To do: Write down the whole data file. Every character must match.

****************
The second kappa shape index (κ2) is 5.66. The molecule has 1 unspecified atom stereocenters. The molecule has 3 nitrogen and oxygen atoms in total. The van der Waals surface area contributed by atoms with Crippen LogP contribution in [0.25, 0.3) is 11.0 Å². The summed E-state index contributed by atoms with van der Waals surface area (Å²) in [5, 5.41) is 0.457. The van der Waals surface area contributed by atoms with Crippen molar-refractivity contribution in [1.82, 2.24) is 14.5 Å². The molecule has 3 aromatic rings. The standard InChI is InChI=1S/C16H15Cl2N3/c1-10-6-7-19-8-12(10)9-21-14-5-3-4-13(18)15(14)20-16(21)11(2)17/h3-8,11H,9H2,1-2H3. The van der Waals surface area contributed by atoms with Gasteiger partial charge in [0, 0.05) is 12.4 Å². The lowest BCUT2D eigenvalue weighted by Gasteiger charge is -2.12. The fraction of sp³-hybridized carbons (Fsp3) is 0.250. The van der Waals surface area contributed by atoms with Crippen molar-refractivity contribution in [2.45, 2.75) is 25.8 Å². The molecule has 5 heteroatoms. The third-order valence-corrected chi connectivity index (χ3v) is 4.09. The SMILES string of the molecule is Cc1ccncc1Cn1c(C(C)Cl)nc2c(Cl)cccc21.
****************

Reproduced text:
The second kappa shape index (κ2) is 5.66. The molecule has 1 unspecified atom stereocenters. The molecule has 3 nitrogen and oxygen atoms in total. The van der Waals surface area contributed by atoms with Crippen LogP contribution in [0.25, 0.3) is 11.0 Å². The summed E-state index contributed by atoms with van der Waals surface area (Å²) in [5, 5.41) is 0.457. The van der Waals surface area contributed by atoms with Crippen molar-refractivity contribution in [1.82, 2.24) is 14.5 Å². The molecule has 3 aromatic rings. The standard InChI is InChI=1S/C16H15Cl2N3/c1-10-6-7-19-8-12(10)9-21-14-5-3-4-13(18)15(14)20-16(21)11(2)17/h3-8,11H,9H2,1-2H3. The van der Waals surface area contributed by atoms with Gasteiger partial charge in [0, 0.05) is 12.4 Å². The lowest BCUT2D eigenvalue weighted by Gasteiger charge is -2.12. The fraction of sp³-hybridized carbons (Fsp3) is 0.250. The van der Waals surface area contributed by atoms with Crippen molar-refractivity contribution in [2.45, 2.75) is 25.8 Å². The molecule has 5 heteroatoms. The third-order valence-corrected chi connectivity index (χ3v) is 4.09. The SMILES string of the molecule is Cc1ccncc1Cn1c(C(C)Cl)nc2c(Cl)cccc21.